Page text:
The question for Hong Kong at the moment is whether the protests against the government is an atavistic outburst of nostalgia for Colonial Rule, or a revolution for a futuristic, smart phone, 5G, twitter and facebook fed world? Probably all the above.

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One thing is for certain the current Plague has shown us that the new technologies have allowed us to be safe and connected. It has spread both good and bad information. But whatever your opinion of the levels of stupidity that speak very loudly on the Internet, information and contact there has been! And we now know that much of what we thought were essential to our lives, is not. We now know that we can do all kinds of work without having to go to the office. We now know that we can have international conferences and meetings without having to travel. We now know that all manner of cultural activities can be consumed at home. And the general public can buy, deliver, and process all manner of goods and services via the Internet. We also have seen with our own eyes how quickly pollution subsides once the cars stop, and how quickly nature jumps back into niches that humans had driven them from. And we like what we see and it does give one hope that Climate Change can be managed!

But there will be losers. There are still plenty of businesses that require people on the spot, but many that have been operating on tight margins will not revive. Many large-scale industries such as airlines will not recover. If you lose your job or are living at the margins, life will not improve without government intervention.

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And given the extreme wealth of some individuals who have ridden the AI trend, if they do not want to face a guillotining by the sans culottes, they are going to have to start taking the initiative in spreading this wealth around.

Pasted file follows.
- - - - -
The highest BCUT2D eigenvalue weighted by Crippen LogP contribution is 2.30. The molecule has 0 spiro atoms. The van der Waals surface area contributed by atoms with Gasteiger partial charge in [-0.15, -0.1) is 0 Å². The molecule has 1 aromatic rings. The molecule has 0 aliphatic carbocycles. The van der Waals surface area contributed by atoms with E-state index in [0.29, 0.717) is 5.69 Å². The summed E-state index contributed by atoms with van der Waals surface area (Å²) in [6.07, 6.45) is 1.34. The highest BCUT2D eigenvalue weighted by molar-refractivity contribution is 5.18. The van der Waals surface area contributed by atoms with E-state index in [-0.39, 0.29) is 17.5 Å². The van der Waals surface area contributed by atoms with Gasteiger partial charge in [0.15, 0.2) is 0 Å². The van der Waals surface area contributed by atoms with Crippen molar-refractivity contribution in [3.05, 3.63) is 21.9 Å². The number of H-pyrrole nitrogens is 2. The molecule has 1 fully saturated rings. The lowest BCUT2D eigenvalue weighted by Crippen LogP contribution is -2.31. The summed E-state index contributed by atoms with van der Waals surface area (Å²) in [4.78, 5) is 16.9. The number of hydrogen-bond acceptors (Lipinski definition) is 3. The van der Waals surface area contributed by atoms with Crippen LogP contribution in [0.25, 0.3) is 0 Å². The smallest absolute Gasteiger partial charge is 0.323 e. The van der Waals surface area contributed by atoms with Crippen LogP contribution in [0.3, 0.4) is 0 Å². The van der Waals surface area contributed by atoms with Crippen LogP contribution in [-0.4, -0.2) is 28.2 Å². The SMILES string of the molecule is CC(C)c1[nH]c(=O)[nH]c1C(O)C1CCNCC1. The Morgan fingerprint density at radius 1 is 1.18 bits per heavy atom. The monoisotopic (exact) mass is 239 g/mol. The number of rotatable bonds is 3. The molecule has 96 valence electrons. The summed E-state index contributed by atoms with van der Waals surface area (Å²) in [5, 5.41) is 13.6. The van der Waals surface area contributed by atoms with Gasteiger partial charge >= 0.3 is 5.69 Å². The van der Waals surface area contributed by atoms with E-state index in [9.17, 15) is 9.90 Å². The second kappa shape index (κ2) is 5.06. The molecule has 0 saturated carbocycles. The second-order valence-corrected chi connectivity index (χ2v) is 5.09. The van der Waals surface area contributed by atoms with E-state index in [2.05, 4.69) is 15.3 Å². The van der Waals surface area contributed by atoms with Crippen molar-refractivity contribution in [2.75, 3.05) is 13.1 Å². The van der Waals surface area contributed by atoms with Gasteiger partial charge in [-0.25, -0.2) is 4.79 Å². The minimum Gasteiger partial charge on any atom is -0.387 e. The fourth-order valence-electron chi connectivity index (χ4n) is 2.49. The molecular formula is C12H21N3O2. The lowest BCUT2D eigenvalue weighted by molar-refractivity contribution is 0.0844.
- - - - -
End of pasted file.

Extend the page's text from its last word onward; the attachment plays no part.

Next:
A comparable situation is that facing the world after the Second World War. After that the UK cast off its Empire and became a welfare state, giving rise to a massive social shift towards a consumer society with more social mobility than ever. We can go through the entire world and find societies that jumped onto various bandwagons, some turning into welfare systems, some turning into tightly controlled planned economies, some into freewheeling robber baron states, and so on. The subsequent Cold War pitted the more freewheeling West against the authoritarian East, with the open economy winning out, more or less. So from 1989 onwards, further drastic change engulfed the world.

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So what is next? Will there be a Social Wage? It seems that some sort of social wage would cope with the fewer jobs that an AI controlled, automated manufacturing base requires. What will people do? Handcrafts, bespoke tailoring, backyard vegetable allotments? Homemade jams, fiddles and barn dances? Will there be more emphasis on family and friends rather than hankering after celebrity status? Will it all be nicer or a desperate cut-throat struggle for rare resources?

Will the increased access to information be free, or will we all have chips in our heads for constant monitoring? And who will control this information to ensure that it is correct?

There are an unlimited variety of scenarios to choose from and I am certain the future will be a messy mish mash of many “visions” but this is the turning point. From now on, the threat of climate catastrophe, social meltdown, and large scale international wars, filtered through a need to avert dangerous pandemics should focus the mind. So now is the time to think clearly what you will demand of your politicians.

So, what is your plan?